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Every moment some form grows perfect in hand or face; some tone on the hills or the sea is choicer than the rest; some mood of passion or insight or intellectual excitement is irresistibly real and attractive to us,-for that moment only. Not the fruit of experience, but experience itself, is the end.This conclusion became notorious: Fundamental beliefs in the stability of the external world and of the principles of morality seemed displaced in such formulations by a solipsistic pleasure that judged success by the intensity with which its moments were registered. When Pater temporarily suppressed it for the second edition of 1877, he did so to placate critics, including colleagues at Oxford, who saw this. There is no doubt that it obstructed his chances of preferment. It would have done so on doctrinal grounds alone; but Pater's potential misleading of young men in matters of moral principle was complicated by its chiming with a rumour of homosexual conduct with an undergraduate that came to a head in the same year. The latter became elided with the manifest interest in male beauty that Pater expressed, for example, in the essay in The Renaissance on Winckelmann, the great eighteenth-century German writer on Greek art; and these transgressive overtones continued in the reception of Pater's work-heightened after his death by the scandal and paranoia which surrounded the doctrines of aestheticism in the aftermath of the trial and imprisonment of Oscar Wilde.
To the modern spirit nothing is, or can be rightly known, except relatively and under conditions. . . . It is the truth of these relations that experience gives us, not the truth of eternal outlines ascertained once for all, but a world of fine gradations and subtly linked conditions, shifting intricately as we ourselves change.
to make men interested in themselves, as being the very ground of all reality for them. . .that was the essential function of the Socratic method: to flash light into the house within, its many chambers, its memories and associations. . . .The sentence echoes distantly the conclusion of The Renaissance; and also takes up obliquely the self-reflections and projections of his novel Marius the Epicurean (1885), of Imaginary Portraits (1887), and his essay-autobiographical in feeling, if not in fact-"The Child in the House" (1878). The Socratic method is converted into a form of inwardness; the dialogue is that of the self discovering its true imaginative sources.
[Plato's] aptitude for things visible, with the gift of words, empowers him to express, as if for the eyes, what except to the eye of the mind is strictly invisible."As if for the eyes": the pleasures of sight render the infinite finite; they render the abstract corporeal. The love of corporeal beauty, so central, earlier, to the doctrines of The Renaissance, transforms in Plato and Platonism the spiritual beauty of Plato's system into sensuous apperception: The love of the invisible is itself depicted as sensuous-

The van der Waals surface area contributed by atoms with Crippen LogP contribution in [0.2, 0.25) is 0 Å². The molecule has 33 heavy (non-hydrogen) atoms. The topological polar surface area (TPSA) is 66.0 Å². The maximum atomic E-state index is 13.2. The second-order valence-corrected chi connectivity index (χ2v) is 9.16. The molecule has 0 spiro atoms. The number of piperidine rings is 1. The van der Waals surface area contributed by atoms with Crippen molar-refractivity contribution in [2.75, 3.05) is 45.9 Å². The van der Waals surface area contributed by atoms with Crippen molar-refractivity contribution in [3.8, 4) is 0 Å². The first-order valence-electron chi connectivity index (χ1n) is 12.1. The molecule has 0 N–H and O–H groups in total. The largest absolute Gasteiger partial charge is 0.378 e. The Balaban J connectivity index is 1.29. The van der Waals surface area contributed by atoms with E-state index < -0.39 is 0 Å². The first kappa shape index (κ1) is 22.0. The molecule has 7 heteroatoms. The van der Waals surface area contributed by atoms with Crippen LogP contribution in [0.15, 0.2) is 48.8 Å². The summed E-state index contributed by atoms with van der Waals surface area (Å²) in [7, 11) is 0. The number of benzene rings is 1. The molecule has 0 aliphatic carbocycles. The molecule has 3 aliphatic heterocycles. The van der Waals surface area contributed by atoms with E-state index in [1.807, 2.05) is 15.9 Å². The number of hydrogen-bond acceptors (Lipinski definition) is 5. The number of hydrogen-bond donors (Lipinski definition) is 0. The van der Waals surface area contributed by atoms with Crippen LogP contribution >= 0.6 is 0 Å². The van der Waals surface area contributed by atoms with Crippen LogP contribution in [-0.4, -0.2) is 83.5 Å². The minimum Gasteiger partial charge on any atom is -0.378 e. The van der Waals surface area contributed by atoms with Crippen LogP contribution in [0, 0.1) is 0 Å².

filling that 'hollow land' with delightful colour and form, as if now at last the mind were veritably dealing with living people there, living people who play upon us through the affinities, the repulsion and attraction of persons towards one another, all the magnetism, as we call it, of actual human friendship or love: -There, is the formula of Plato's genius, the essential condition of the specially Platonic temper, of Platonism.But by that means the visible material world is also reinstated as an object of joyful recognition, the means by which the "is" becomes the "true." In rendering Plato's power of visualisation, Pater also recovers him as an aesthete, the lover of the real world in which he is immersed. It is a remarkable transformation: Pater translates unity into diversity; flight to the eternal from phenomena into their vivid recuperation; he brings the population of the Dialogues into continuity with the characters of Homer, of Shakespeare, even of Thackeray. Pater's romance of the visible world turns Plato into a novelist. His insistence on the visible world of the Greeks takes up earlier themes and, by way of a powerfully romantic evocation of the manly austerities of Lacedaemon (Sparta), brings the frigid clarities of Plato's Republic into connection with the way a "seemly externality" might influence the "whole man"-as in a Cistercian abbey, or an Oxford College. Pater's ethics of the visible necessarily bring morality and aesthetics together.
A must reading for anyone interested in Plato. However, Pater's lectures on Plato say as much about Victorian England as they do about ancient Greece. Our perspective has changed in the century since Pater and we see Plato in a different light.
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